“She has naturally curly hair,” my mother would say with great sadness in her voice when she spied a young person with curls. She made it sound like a curse. Mother had curls of the type that sprang in tight spirals directly from the scalp and she hated them. She did battle with her hair daily. Her own mother urged her to wear her hair cropped short and just be done with the whole thing, but mother craved shoulder-grazing styles.
She was born at the wrong time for her hairstyle to be considered stylish. The only curls my mother’s mother wanted to see were the tiny half moons that women plastered to their foreheads while the rest of the hair was smoothed into a bob. Those little spitcurls in front my grandma called “beau catchers” and they were meant to lay there dutifully and not pop right back up like mother’s did.
Mother was a performer and hours before every appearance she could be found fighting to hold down her fluffy hair with Vaseline or other goop. She was often in tears as we traveled through the humidity of the deep south.
During my high school years, once again, naturally curly became an epithet. A yearbook reveals row upon row of girls with hair freshly flattened (ironed) and plastered as close to the head as possible.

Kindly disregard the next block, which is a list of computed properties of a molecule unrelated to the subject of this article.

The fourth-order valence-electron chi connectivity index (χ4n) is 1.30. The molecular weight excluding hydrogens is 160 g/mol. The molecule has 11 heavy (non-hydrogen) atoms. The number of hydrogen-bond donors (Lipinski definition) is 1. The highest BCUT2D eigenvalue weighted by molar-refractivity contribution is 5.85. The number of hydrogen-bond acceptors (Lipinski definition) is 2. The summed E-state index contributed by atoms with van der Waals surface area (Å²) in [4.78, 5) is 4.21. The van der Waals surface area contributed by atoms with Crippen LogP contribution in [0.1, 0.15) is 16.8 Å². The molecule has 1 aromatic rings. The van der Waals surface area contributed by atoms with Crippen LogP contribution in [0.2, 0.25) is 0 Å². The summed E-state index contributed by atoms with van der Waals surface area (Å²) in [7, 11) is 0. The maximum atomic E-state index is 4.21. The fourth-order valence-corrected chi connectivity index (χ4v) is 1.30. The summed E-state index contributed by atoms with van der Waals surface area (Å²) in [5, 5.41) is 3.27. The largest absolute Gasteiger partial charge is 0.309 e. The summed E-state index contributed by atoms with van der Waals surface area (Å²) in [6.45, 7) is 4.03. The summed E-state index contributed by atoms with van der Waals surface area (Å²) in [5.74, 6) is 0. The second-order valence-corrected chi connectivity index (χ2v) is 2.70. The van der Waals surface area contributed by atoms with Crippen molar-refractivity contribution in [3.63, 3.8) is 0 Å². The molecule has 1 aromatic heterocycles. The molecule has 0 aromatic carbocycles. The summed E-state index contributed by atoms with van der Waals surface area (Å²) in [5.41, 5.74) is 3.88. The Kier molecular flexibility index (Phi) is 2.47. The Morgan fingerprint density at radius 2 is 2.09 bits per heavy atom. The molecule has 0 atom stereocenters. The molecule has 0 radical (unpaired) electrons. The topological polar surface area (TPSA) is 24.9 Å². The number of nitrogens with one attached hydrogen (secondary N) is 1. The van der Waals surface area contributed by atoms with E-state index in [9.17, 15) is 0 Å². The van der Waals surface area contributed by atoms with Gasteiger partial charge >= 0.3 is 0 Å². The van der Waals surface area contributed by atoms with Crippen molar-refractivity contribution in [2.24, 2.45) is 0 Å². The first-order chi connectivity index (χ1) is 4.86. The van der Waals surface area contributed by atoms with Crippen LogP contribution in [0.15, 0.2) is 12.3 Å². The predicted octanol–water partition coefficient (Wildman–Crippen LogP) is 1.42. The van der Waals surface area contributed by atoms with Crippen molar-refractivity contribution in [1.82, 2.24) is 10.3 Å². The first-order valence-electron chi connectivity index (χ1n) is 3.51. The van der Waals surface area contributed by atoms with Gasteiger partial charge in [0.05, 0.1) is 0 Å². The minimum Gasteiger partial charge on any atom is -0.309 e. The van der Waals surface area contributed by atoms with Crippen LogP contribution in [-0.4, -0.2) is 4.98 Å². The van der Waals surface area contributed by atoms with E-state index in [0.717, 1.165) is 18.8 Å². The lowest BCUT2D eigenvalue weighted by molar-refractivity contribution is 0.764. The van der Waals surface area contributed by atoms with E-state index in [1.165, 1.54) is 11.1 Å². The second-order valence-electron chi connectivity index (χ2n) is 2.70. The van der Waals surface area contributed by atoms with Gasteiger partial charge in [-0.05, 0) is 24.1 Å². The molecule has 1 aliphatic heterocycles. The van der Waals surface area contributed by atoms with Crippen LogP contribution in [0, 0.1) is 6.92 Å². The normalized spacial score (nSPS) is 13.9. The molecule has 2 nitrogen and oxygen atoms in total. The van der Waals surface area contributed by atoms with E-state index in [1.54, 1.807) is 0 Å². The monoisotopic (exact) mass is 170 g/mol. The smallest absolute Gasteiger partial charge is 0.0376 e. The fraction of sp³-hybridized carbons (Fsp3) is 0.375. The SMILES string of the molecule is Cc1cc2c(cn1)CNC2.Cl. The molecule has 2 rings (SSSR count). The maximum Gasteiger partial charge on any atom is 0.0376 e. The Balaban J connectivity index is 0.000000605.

“Naturally curly” was a good thing again years later, “natural” I guess, being the blessing, instead of the perms we felt we had to get in the 70’s in order to make our hair big and frizzy. We carried picks in our purses instead of combs or brushes, in a futile attempt to simulate huge Afros.
My granddaughter has naturally curly hair. It’s not like her great-grandmother’s. This little girl’s hair starts out silky and then waves and curls at the end. Instead of stopping in tight spirals just above the shoulders, the way mother’s did, the little one’s hair comes nearly to her waist. The four year old loves her curls. She treats her hair like a dear companion. There’s the occasional griping about sitting in the tub while her mommy conditions it, but overall, she likes and accepts her hair just the way it is.
We clip it back so the hair doesn’t fall into her cereal, and she removes the clips and expertly tucks the hair behind her small ears. She’s in control of her own crowning glory. For school we put it up high in ponytails because there’s so much hair we fear she’ll get caught up in playground equipment. But negotiation is required – about what color the ponytail holders and clips will be and how long they must stay in.
It’s good to see a little girl with no negative hair issues. In fact, so far we see no appearance issues of any kind. One day she wants to wear jeans and a tee shirt with a picture of construction equipment on the front, and tiny black “biker” boots. Another day it’s a dress over leggings and princess shoes. But always she prefers her hair floating free.
Curls are all around me these days. Women of a certain age are sporting silver and white ringlets. Some are worn short and bouncy while others are wild and long. All are beautiful.
There are whole books and plays and intellectual treatises about the significance of hairstyles through the ages, and what each one means. Women have come a long way thank goodness, and the way we’re choosing for ourselves how to wear our hair (without my mother’s tears) is another way we can see our progress.
Ó Anita Garner 2009